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Der schöne Strand Konnos Bay in Ayia Napa, Bild: kirill_makarov / shutterstock

The most beautiful holiday resorts in Cyprus

The island of Cyprus is located south of the Turkish coast in the eastern Mediterranean and has been one of the most popular holiday destinations in Europe for many decades. The country scores with fantastic beaches and thousands of years of history.

It is therefore an ideal holiday destination for both beach travellers and guests interested in culture. On average, the sun shines on the “Island of Aphrodite” 340 days a year and even during the winter months the thermometer rarely falls below 10°C in the coastal regions. The pleasant climate and the fantastic landscape in the interior of the island attract more and more hikers and mountain bikers every year and are reasons why Cyprus has now established itself as a year-round destination.

Colloquially, one hears the expressions “Greek and Turkish part” again and again, but this is not politically correct. The Greek-speaking Republic of Cyprus comprises the larger, southern part of the island, while the “Turkish Republic of Northern Cyprus” is only an internationally unrecognised de facto state.

The border runs directly through the capital Nicosia, but can now be crossed without any problems, even though UN soldiers are still stationed at the buffer zone.

Since the Turkish invasion of Cyprus in 1974, the image of the country has changed a lot. For example, some of the major tourist areas of Northern Cyprus, such as Famagusta, became ghost towns and restricted areas, while numerous new holiday centres developed in the south. With the two airports in Larnaca and Paphos, the Republic of Cyprus has an excellent infrastructure without long transfer times to the hotels.

Larnaca

Larnaca
Larnaca, Image: Datsenko Maryna / shutterstock

Larnaca is a suitable destination for holidaymakers who appreciate a combination of city and beach life. The town with its approximately 50,000 inhabitants offers all the facilities for a pleasant stay. In addition, the famous Finikudes Beach with its kilometre-long, palm-lined promenade attracts visitors to relax and stroll. Divers also get their money’s worth in the sea off the coast. The MS Zenobia, which sank here in 1980, is one of the top 10 diveable wrecks in the world and is extremely popular with fans of this sport. The 3000-year history of the region is visible in many places – one of the most important sights of the city is the Byzantine Lazaros Church from the 9th century.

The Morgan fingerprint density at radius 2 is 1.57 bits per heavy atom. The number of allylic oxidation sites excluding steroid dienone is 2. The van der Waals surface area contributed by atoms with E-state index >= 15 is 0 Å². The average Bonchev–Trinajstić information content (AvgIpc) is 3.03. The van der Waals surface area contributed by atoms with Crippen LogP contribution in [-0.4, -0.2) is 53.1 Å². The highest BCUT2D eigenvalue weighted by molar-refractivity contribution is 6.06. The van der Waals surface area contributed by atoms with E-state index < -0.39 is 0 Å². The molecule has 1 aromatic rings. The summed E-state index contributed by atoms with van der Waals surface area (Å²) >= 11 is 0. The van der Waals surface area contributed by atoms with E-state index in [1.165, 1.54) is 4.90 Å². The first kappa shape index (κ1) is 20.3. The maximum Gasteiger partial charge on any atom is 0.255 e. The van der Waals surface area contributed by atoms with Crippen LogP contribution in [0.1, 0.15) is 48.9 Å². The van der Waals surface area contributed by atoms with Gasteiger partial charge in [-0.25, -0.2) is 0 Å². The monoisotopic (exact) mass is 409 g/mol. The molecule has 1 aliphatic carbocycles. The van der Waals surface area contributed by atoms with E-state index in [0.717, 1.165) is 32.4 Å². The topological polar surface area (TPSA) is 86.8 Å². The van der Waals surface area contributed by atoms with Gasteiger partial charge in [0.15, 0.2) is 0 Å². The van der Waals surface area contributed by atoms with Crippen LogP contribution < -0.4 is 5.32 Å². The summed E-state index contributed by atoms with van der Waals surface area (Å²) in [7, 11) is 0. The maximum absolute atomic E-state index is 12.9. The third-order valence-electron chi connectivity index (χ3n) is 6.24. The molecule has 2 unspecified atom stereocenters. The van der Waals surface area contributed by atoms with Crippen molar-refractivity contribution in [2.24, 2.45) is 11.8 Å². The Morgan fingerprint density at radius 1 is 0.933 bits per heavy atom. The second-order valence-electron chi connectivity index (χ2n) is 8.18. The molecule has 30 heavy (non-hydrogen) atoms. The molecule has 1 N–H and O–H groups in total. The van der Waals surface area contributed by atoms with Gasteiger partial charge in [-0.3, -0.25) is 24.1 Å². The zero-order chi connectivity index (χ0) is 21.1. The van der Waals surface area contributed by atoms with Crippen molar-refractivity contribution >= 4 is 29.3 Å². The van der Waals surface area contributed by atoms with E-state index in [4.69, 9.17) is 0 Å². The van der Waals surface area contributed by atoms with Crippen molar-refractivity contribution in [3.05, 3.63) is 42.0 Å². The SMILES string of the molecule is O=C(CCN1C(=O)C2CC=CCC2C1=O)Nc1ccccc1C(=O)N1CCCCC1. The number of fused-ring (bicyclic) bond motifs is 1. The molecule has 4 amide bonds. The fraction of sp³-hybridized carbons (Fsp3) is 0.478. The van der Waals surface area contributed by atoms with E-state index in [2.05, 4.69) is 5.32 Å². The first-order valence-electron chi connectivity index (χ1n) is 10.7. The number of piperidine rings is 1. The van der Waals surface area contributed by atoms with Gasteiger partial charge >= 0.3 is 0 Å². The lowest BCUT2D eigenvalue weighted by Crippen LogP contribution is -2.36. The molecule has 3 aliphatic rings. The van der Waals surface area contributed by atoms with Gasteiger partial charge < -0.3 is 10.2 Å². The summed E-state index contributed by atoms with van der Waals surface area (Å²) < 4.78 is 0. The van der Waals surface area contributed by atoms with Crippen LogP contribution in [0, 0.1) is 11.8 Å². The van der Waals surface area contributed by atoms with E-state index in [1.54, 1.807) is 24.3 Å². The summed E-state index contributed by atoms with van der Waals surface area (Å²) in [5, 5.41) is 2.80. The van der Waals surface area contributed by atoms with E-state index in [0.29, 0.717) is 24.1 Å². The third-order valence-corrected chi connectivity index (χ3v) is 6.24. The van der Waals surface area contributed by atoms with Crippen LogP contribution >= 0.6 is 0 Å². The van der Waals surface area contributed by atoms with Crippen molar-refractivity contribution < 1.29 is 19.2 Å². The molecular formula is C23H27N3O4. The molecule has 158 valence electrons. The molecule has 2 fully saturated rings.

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Agia Napa

Agia Napa
Agia Napa, Image: Yulia Avanessova / shutterstock

Agia Napa on the east coast was a small idyllic fishing village until the beginning of the 1980s, which developed into an absolute party stronghold after the division of the island. Countless shops, bars and restaurants provide entertainment for the adventurous tourists. However, the long sandy beaches that can be found here also attract many families and couples, so the crowd here is very mixed. Near Agia Napa is one of the largest water parks in Europe and the dolphinarium also attracts countless visitors every day.

Limassol

Limassol
Limassol, Image: Ksenija Toyechkina / shutterstock

Limassol , on the southern coast of Cyprus, is the country’s most important port city. The hotel complexes are mostly located on the eastern outskirts of the city along the beach promenade and usually offer attractive pool facilities, as the region has no real dream beaches. However, Limassol has an interesting and lively old town, which is ideal for a leisurely stroll, and the medieval castle, which towers high above the harbour and now houses a museum, is also worth a visit. Limassol is also a perfect starting point for tours to the Troodos Mountains and to the almost 2000 m high Olympus.

Paphos, Cyprus
Paphos, Image: Oleksandr Savchuk / shutterstock

Paphos, located in the southwest of the island, was the European Capital of Culture in 2017 and was “spruced up” for the occasion. Tourism has only developed in the area since the opening of the airport in the 1980s, so the rural character has fortunately been partially preserved. In the cityscape you can find traces of antiquity and the Middle Ages everywhere, because the region was already settled around 5000 years ago, as excavations of the cult site in honor of a fertility goddess prove.

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The Kato Paphos Archaeological Park is one of the most important sights of Cyprus and is on the UNESCO World Heritage List. On display are monuments from a wide variety of eras, most of which date back to the Roman period. These include, for example, the world-famous floor mosaics from several Roman villas. A holiday in Paphos and the surrounding area is recommended for travellers interested in history and beach lovers alike, as Coral Bay is also one of the most beautiful beaches on the island. The picturesque bay surrounded by cliffs is located about 6 km north of the city.

The two towns of Polis and Protaras are also suitable for a quiet, tranquil holiday. Polis is very family-friendly with a beautiful pebble beach and has retained its original, very Greek flair. The local eucalyptus forest is also impressive here.

For a perfect beach holiday, Protaras near Agia Napa is also recommended, where fine sand and crystal clear waters await sun-seekers. If you don’t want to miss out on entertainment and nightlife, you will find it in Agia Napa, 12 km away.

Cyprus is a beautiful destination with great beaches, pretty towns and an extensive cultural offer. Where Aphrodite once emerged from the sea and came ashore, it is now a wonderful place to spend a holiday.